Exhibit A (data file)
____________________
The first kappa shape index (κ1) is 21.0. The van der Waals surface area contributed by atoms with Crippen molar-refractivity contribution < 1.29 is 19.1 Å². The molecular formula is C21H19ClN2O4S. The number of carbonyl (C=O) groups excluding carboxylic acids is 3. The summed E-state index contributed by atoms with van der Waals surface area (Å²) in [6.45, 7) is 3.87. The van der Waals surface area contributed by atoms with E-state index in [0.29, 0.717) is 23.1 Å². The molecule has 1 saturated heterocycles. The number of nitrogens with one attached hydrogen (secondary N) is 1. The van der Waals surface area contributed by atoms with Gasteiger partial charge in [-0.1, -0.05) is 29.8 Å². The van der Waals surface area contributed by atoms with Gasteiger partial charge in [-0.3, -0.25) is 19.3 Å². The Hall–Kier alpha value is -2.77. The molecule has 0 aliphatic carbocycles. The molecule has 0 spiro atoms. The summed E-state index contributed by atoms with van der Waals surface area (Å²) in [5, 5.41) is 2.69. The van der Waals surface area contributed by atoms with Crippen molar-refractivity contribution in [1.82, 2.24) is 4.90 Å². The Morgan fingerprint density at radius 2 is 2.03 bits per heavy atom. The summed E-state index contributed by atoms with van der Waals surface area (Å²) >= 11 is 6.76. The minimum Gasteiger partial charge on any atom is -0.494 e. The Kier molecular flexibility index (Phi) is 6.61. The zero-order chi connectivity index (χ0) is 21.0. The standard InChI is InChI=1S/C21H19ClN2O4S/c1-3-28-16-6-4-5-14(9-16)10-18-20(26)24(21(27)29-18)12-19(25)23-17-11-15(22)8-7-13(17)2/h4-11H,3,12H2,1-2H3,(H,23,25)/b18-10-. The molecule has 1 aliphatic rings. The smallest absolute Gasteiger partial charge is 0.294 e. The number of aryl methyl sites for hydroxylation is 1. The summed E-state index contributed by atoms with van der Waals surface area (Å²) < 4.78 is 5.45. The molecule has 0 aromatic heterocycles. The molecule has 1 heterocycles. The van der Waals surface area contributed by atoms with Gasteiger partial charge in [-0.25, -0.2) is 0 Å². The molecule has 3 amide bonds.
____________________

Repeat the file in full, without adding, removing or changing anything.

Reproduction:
The first kappa shape index (κ1) is 21.0. The van der Waals surface area contributed by atoms with Crippen molar-refractivity contribution < 1.29 is 19.1 Å². The molecular formula is C21H19ClN2O4S. The number of carbonyl (C=O) groups excluding carboxylic acids is 3. The summed E-state index contributed by atoms with van der Waals surface area (Å²) in [6.45, 7) is 3.87. The van der Waals surface area contributed by atoms with E-state index in [0.29, 0.717) is 23.1 Å². The molecule has 1 saturated heterocycles. The number of nitrogens with one attached hydrogen (secondary N) is 1. The van der Waals surface area contributed by atoms with Gasteiger partial charge in [-0.1, -0.05) is 29.8 Å². The van der Waals surface area contributed by atoms with Gasteiger partial charge in [-0.3, -0.25) is 19.3 Å². The Hall–Kier alpha value is -2.77. The molecule has 0 aliphatic carbocycles. The molecule has 0 spiro atoms. The summed E-state index contributed by atoms with van der Waals surface area (Å²) in [5, 5.41) is 2.69. The van der Waals surface area contributed by atoms with Crippen molar-refractivity contribution in [1.82, 2.24) is 4.90 Å². The Morgan fingerprint density at radius 2 is 2.03 bits per heavy atom. The summed E-state index contributed by atoms with van der Waals surface area (Å²) >= 11 is 6.76. The minimum Gasteiger partial charge on any atom is -0.494 e. The Kier molecular flexibility index (Phi) is 6.61. The zero-order chi connectivity index (χ0) is 21.0. The standard InChI is InChI=1S/C21H19ClN2O4S/c1-3-28-16-6-4-5-14(9-16)10-18-20(26)24(21(27)29-18)12-19(25)23-17-11-15(22)8-7-13(17)2/h4-11H,3,12H2,1-2H3,(H,23,25)/b18-10-. The molecule has 1 aliphatic rings. The smallest absolute Gasteiger partial charge is 0.294 e. The number of aryl methyl sites for hydroxylation is 1. The summed E-state index contributed by atoms with van der Waals surface area (Å²) < 4.78 is 5.45. The molecule has 0 aromatic heterocycles. The molecule has 1 heterocycles. The van der Waals surface area contributed by atoms with Gasteiger partial charge in [-0.25, -0.2) is 0 Å². The molecule has 3 amide bonds.